This stage of the Loop starts high, gets low and then stays there - in elevation terms, not loveliness quotient. After a mile and a bit of (mostly well-heeled) housing we came to the welcome open space of Nonsuch Park - one-time hunting grounds for Henry VIII - and not far from there, in Ewell village, we picked up the Hogsmill River at its source, which the Loop follows almost all the way to the Thames at Kingston, our lunch stop.

Soon after we were in Bushy Park, one of the great Royal Parks. The Loop traverses it for over two miles, and without doubt it's one of the highlights of the entire trail. Plenty of deer, plenty of daffodils, and plenty of Londoners - us included - simply having a good time. After a lengthy road stretch, we picked up another Thames tributary the Crane. It was beside us most of the way to the finish, apart from a diversion through Hounslow Heath, once a highwayman's haunt and still with a wild feel to it. The last few yards are beside the busy A30, but we were safely under the canopy of Hatton Cross tube a few minutes in advance of the promised 6pm.

Photos by Peter Aylmer

 

  

  


Royston to Cambridge, Sunday 19th March 2017

14 walkers, 21 miles - Ldr Lonica Vanclay

14 people walked the 21 miles from Royston to Cambridge.  The flowers were 

flowering, the skies were big, the fields were wide and the paths were

mostly straight.  And we'd never seen so many solar panels growing in fields

before! Oh and hardly any mud.

 

Photos by Bola who even managed to be in one

  

 


Waterloo to Golders Green, Friday 17th March 2017

12 Walkers  15 miles - Ldr Ron Williamson

A rare opportunity of a Friday daytime walk encouraged 12 members to meet at Waterloo station to walk the first 12 miles of the Capital Challenge. 

With time to spare we were able to appreciate the many points of interest on route and the relaxed pace allowed  inscriptions to be read and photo to be taken. Nevertheless after allowing for a  lunch stop in Regents Park and tea in Golders Hill Park  we averaged approx. 2.8 mph.

We had all but completed the days walk 30 minutes early so a democratic vote was taken as to whether to end by proceeding to the planned finish at Golders Green station or use the time to visit Kilburn on St. Patricks day. Seven opted for the easy and safe option and five the longer and potentially hazardous journey to the heart of Ireland.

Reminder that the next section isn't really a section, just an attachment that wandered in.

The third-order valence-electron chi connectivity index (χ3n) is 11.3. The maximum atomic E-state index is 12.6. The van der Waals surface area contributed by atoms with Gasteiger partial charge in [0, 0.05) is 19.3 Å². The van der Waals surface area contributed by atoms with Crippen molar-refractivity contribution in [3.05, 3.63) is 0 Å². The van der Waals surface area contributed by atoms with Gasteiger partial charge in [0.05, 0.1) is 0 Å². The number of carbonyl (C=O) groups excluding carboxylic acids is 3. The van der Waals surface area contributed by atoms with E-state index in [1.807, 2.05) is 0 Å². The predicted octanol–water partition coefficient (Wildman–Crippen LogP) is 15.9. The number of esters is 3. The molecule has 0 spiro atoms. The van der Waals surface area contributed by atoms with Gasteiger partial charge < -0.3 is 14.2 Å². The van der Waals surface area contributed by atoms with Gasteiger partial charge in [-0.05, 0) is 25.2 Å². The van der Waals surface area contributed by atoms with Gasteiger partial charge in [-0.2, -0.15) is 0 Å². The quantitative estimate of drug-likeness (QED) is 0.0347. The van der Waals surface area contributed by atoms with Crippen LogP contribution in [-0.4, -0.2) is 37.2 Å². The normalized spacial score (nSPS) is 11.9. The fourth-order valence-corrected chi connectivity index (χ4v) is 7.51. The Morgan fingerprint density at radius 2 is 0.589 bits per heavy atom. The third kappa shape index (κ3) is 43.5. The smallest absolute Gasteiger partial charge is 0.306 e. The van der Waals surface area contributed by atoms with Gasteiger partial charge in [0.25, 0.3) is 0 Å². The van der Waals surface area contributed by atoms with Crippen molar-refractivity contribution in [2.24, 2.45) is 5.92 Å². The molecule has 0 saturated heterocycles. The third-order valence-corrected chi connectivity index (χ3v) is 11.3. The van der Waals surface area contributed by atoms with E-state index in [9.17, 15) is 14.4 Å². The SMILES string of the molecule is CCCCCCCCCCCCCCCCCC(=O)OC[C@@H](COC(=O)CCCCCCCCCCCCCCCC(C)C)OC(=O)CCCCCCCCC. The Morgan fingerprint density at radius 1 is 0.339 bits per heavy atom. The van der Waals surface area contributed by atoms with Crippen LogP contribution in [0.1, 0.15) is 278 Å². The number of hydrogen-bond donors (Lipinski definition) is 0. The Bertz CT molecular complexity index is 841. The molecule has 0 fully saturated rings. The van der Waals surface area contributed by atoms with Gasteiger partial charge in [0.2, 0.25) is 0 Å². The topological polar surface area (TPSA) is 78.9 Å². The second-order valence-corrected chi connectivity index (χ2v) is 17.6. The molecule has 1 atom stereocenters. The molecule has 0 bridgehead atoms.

In the politically fashionable manner, the minority carried on in their own way regardless, leaving Paul to ensure that the majority reached their destination. Meanwhile the rebels enjoyed an off piste additional 2 miles which enabled the author to explore 5 new alleys and AN Other  to increase his “Spoons” collection.

Thanks to all who came, I had a really enjoyable day and hope you did too, and special thanks to those involved in creating such an interesting walk with clear route instructions. 

 Photos by Keith Lane (first five) and Paul Lawrence

  


Classic Thames Chiltern views, Saturday 11th March 2017

5 Walkers, 20 miles - Ldr jerome Ripp

With a cloudy morning, there were only fleeting glimpses of the classic views but there was plenty of classic mud on offer to compensate.

We followed the Chiltern Way through various woodlands and hillsides to Whitchurch church for a morning break in the church porch where a local

lady gave us a potted history of the changes in Reading over recent years. Via Mapledurham we continued on and off the Chiltern Way to the Packsaddle at

Chaizey Heath for lunch. A northern loop around Reading suburbs lead to Sonning Bridge (tea with Theresa? not quite as our boots were too muddy)

A final 4 miles along the Thames path did provide views of the Thames with Reading station being reached at exactly 5.00 with 20.0 miles on the GPS as promised by the leader. 

 

 


The Bells of London Town, Thursday 9th March 2017

10 Walkers, 10 miles, - Ldr Ron Williamson

A walk inspired by the nursery rhyme:

The Bells of London Town

"Gay go up and gay go down
  To Ring the Bells of London Town
"Oranges and Lemons" say the Bells of St Clements
"Bullseyes and Targets" say the Bells of St Margarets
"Brickbats and Tiles" say the Bells of St Giles

"Halfpence and Farthings" say the Bells of St Martins

"Pancakes and Fritters" say the Bells of St Peters